By mid-April 2020, the institute provided a WhatsApp Triage service, where a trained consultant received messages about clients’ inquiries and reply within 2 h. The application’s main function was to determine the nature and severity of the mental health problem, decide which service response would best cater to the needs of the patient, and assess the urgency of the required response. This included risk assessment based on medical history, determining whether patients were at risk of harming themselves or others as a result of their mental state, and to assess other risks related to mental illness. The clinician assigned a category of urgency to the case, ranging from “extreme risk” to “low risk”: (a) video consultation for more data collection and mental state examination or (b) E.R. at the Okasha Institute of Psychiatry for proper assessment and management in risky cases (Table 2).
To counteract pandemic-related mental health repercussions, the Okasha Institute of Psychiatry shifted all substance abuse patients to online clinics. The Ain Shams University virtual hospital official platform was launched in mid-June, 2020. General adult psychiatry as well as online addiction clinic was introduced as well. The child and adolescent psychiatry unit launched the service with a weekly child clinic and a weekly adolescent clinic, which were directed by a senior consultant for guaranteeing proper service. After 2 weeks of starting the service, there was a total of 51 reservations, most of them in the general adult psychiatry clinics. Only 21 video consultations were successful; the remaining reservations malfunctioned due to technical problems (e.g., improper Internet signal), difficulties for clients in dealing with the site, and no-shows.
Announcements on the official Facebook page of Ain Shams University’s virtual hospital, posters in all clinic rooms, and the E.R. and reception desk clerks informed clients about these new services. By the end of 2021, the virtual psychiatry clinics received 2327 bookings with 920 successful consultations, a 39.5% success rate. This percentage may appear weak, yet when highlighting the challenges facing the service, it was satisfactory. Lack of access to technology, Internet, insufficient technology infrastructure, and lack of training for patients and providers marked common barriers to telehealth implementation. Potential for liability, cost to purchase and maintain equipment, patient/parent reluctance to participate, and patient/parent comfort with technology were frequently noted.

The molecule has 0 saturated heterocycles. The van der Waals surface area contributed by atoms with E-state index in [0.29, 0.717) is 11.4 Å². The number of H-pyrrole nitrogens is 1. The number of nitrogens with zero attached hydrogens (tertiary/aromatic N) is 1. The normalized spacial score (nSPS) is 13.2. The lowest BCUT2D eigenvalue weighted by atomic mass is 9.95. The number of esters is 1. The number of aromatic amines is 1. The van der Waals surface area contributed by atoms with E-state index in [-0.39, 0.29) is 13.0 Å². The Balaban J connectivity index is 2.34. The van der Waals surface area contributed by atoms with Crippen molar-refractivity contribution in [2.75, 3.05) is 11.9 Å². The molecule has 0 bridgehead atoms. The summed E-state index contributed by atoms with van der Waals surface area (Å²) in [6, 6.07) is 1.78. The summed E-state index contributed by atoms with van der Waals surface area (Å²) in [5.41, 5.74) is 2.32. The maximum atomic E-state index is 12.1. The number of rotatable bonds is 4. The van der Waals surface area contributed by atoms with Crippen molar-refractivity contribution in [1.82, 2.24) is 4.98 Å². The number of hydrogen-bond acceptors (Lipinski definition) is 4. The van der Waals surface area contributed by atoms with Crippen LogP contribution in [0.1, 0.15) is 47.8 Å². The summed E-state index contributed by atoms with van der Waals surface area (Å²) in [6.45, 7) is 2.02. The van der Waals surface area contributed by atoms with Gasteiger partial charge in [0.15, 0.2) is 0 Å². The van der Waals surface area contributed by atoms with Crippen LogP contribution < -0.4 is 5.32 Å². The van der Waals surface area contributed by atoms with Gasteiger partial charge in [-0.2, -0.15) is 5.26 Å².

Egypt has set a wonderful example in facing the challenges related to mental health services caused by COVID-19 pandemic, making it a leading example in Africa and the Middle East.
Availability of data and materials
All generated or analyzed data during this study are included in the published work.
Coronavirus disease of 2019
Cognitive behavioral therapy
General Secretariat of Mental Health and Addiction Treatment
Intensive care units
Mental Health Psychosocial Support
Obsessive compulsive disorder
Severe acute respiratory syndrome coronavirus 2
The United Nations Children’s Fund
World Health Organization
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No competing financial interest exists; thanks to all the team in The General Secretariat of Mental Health and Addiction Treatment (GSMHAT) and Okasha institute of Psychiatry telemedicine teams for providing this data.
Authors and Affiliations
Neuropsychiatry Department, Okasha Institute of Psychiatry, Ain Shams University, Cairo, 1156, Egypt
Tarek Okasha, Menan Rabie, Nermine Mahmoud Shaker, Nesreen Mohsen, Mahmoud EL-Habiby, Dina Aly El-Gabry & Maha Sayed
The General Secretariat of Mental Health and Addiction Treatment (GSMHAT), Cairo, Egypt
Menan Rabie, Nermine Mahmoud Shaker, Eman Gaber, Nemat Ali & Mohamad Ali
T.O. and M.S. contributed to the study concept and design, analysis and interpretation of data, and critical revision of the manuscript. M.R., N.M.S., and M.S. contributed to the study concept and design and analysis and interpretation of data. N.M., D.A.E., M.E.H., E.G., N.A., M.A., N.M.S., and N.M. contributed to the interpretation of results and writing and editing the manuscript, recruited and studied the patients, and gathered all data. All authors read and approved the final manuscript.
All patients gave written informed consent after being briefed about the purpose and parameters of the trial. The investigation was carried out in compliance with the recommendations of the Institute of Psychiatry’s Research and Ethics Committee at Ain Shams University. FMASU MS 453/2021 is the reference number for the committee.